I dont really need a load, only a current source as it will be use to test current transformers (CT's). These CTs connect to a conductor and the output is a 0 to 5 volt signal that is proportional to the current going through it. This 0-5 volts is fed to a controller or ADC only for knowing the current in the conductor.

Jim

Jim Wagner Oregon Research Electronics, Consulting Div. Tangent, OR, USA http://www.orelectronics.net

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new2use wrote:
The power will come from a US wall plug 110VAC 60 Hz. I was actully thinking of making something that can be either AC or DC but the AC part is a priority right now.

As far as a load, I dont really need a load, only a current source as it will be use to test current transformers (CT's). These CTs connect to a conductor and the output is a 0 to 5 volt signal that is proportional to the current going through it. This 0-5 volts is fed to a controller or ADC only for knowing the current in the conductor. This also means I dont require much power.

So, this is a power supply (on the form of an adjustable current source) that needs to develop 100 amperes, in order to test the CTs at the rated current.

That being the case, you will need a load capable of developing a 100 ampere load - there is no other way around it! In order to have current flow, you need a voltage source capable of delivering the required current load.

Current is a function of I = E / R

In order to develop 100 amperes of current flow, you will need a given voltage, say 100 VAC divides by 1 Ohm. 100 Volts / 1 Ohm = 100 Amperes.
10 Volts / 0.1 Ohm = 100 Amperes.
1 Volt / 0.01 Ohm = 100 Ampers.

But also consider that the power dissipated in the resistor is: P = I^2R so:

P = (100 Ampers x 100 Ampers) x 1 Ohm = 10,000 Watts
P = (100 Amperes x 100 Amperes) x 0.1 Ohms = 1,000 Watts
P = (100 Amperes x 100 Amperes) x 0.01 Ohms = 100 Watts

For a 100 VDC power supply, it needs to be capable of handling: P = E x I = 100 Volts x 100 Amperes = 10,000 Watts.

If using a shunt resistor seems to confusing, then consider the situation and realize that I have only touched the surface.

If you are still wanting to use a CT, then also consider that the resistance values called out in the equasion: I = E / R above, might be typical load resistances that will be required to develop a 100 ampere test current needed to verify the CTs that you want to test.

If this is a production situation, one where, you will be required to test CTs as a function of product accuracy, you will be required a "Real" 100 Ampere test current for accurate verification of system calibration.

I have brought a lot of confusion and doubt into this thread. Perhapts, that is because there is a lot of unclarity within your initial post as to what really needs to be accomplished.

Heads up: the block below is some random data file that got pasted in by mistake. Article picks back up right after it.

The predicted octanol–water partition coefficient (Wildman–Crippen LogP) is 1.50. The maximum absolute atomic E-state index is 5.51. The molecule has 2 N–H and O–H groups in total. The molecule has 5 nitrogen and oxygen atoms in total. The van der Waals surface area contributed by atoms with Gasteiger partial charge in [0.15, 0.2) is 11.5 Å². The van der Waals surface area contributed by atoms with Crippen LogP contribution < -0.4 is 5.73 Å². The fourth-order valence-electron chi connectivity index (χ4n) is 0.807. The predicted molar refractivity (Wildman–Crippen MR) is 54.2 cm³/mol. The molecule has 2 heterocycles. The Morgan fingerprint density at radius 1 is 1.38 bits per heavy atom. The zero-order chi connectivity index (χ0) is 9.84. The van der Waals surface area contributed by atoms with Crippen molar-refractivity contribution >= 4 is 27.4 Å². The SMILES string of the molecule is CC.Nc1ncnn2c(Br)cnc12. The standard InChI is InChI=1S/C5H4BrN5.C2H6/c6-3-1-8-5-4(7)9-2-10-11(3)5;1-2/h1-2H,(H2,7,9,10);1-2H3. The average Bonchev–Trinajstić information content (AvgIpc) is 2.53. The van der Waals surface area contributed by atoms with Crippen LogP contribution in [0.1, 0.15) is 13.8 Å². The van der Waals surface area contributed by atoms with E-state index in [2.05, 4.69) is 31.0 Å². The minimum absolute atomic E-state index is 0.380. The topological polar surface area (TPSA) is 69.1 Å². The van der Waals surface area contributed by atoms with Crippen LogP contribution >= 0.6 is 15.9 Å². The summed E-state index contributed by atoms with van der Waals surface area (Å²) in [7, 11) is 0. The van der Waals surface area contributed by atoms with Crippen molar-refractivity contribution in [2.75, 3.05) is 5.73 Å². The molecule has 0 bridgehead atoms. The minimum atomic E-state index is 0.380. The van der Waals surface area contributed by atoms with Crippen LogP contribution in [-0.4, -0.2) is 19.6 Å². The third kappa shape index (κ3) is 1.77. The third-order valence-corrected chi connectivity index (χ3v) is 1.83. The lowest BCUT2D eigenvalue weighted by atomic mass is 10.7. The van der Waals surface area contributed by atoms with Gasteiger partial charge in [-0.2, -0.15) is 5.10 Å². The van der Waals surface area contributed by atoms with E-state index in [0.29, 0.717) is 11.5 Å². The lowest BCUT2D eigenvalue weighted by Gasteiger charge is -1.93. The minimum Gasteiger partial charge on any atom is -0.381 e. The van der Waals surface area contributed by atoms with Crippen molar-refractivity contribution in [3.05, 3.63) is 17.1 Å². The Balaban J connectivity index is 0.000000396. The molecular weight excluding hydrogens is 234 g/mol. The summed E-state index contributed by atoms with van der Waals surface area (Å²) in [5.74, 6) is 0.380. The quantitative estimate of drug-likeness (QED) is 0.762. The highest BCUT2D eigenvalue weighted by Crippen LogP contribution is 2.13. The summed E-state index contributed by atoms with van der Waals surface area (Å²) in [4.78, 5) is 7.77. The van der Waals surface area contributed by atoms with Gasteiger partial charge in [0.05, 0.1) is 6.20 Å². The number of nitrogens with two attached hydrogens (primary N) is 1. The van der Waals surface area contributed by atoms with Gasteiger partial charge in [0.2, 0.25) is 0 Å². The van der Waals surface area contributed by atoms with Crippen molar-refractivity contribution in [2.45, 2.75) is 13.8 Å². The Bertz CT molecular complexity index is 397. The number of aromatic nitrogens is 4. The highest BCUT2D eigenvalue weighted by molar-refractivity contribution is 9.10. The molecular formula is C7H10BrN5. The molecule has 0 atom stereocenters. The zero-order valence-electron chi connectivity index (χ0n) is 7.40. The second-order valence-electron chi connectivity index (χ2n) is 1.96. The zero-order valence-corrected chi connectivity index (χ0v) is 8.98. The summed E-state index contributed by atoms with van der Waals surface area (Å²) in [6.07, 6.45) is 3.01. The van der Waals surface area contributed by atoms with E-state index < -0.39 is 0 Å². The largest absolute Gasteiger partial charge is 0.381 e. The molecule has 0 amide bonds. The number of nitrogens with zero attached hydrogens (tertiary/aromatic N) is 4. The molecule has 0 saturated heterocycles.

You can avoid reality, for a while.  But you can't avoid the consequences of reality! - C.W. Livingston

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While taking a short smoke break, the following came to mind.

1. The primary winding of a CT is the wire, whose current value is being measured and that current is represented by the voltage drop across the balast resistor across the CT secondary. The secondary output voltage is usually expressed as milivolts per Ampere.

2. You can, in fact test the CT at say, 10 Amperes or even 1 Ampere. But, if the measured secondary voltage is in error by say, 1%, the error at a "Real" current of 100 Amperes may now be off by as much as 10%.

But there is yet one other way to test the CT using say, 10 Amperes, or even 1 Ampere. But this approach isn't conducive to production testing. One adavangage here is that, rather then needing 1000 MCM wire for the CT test, 14 gauge wire can be used for the test simulation of 100 Amperes.

Again, the primary of the CT (the wire whose current flow is being measured) is passing thru the CT core, usually only one time. So, simply passing the primary wire thru the CT core 10 times will reduce the test current from 100 Amperes, to only 10 Amperes.

As you can see, 10 turns of wire thru the CT core won't be as burdensome in a production situation as say, 100 turns of primary wire and a 1 Ampere test current.

So, I have given you many things to think about. Most noteably, you need to figure out how to perform a full scale test function, using a current value that is as small as possible. Using high voltage at high currents, especially in a production situation, is not something you want to expose production personell to - at any time!

While I was having my smoke, I realized that I had to solve a smiliar problem about three years ago, just not at 100 Amperes. Rather, using a 30 Ampere CT, but needing to measure 5 (full scale) Amperes accurately. 6 turns of 16 GAa. wire thru the CT core worked perfectly.

You can avoid reality, for a while.  But you can't avoid the consequences of reality! - C.W. Livingston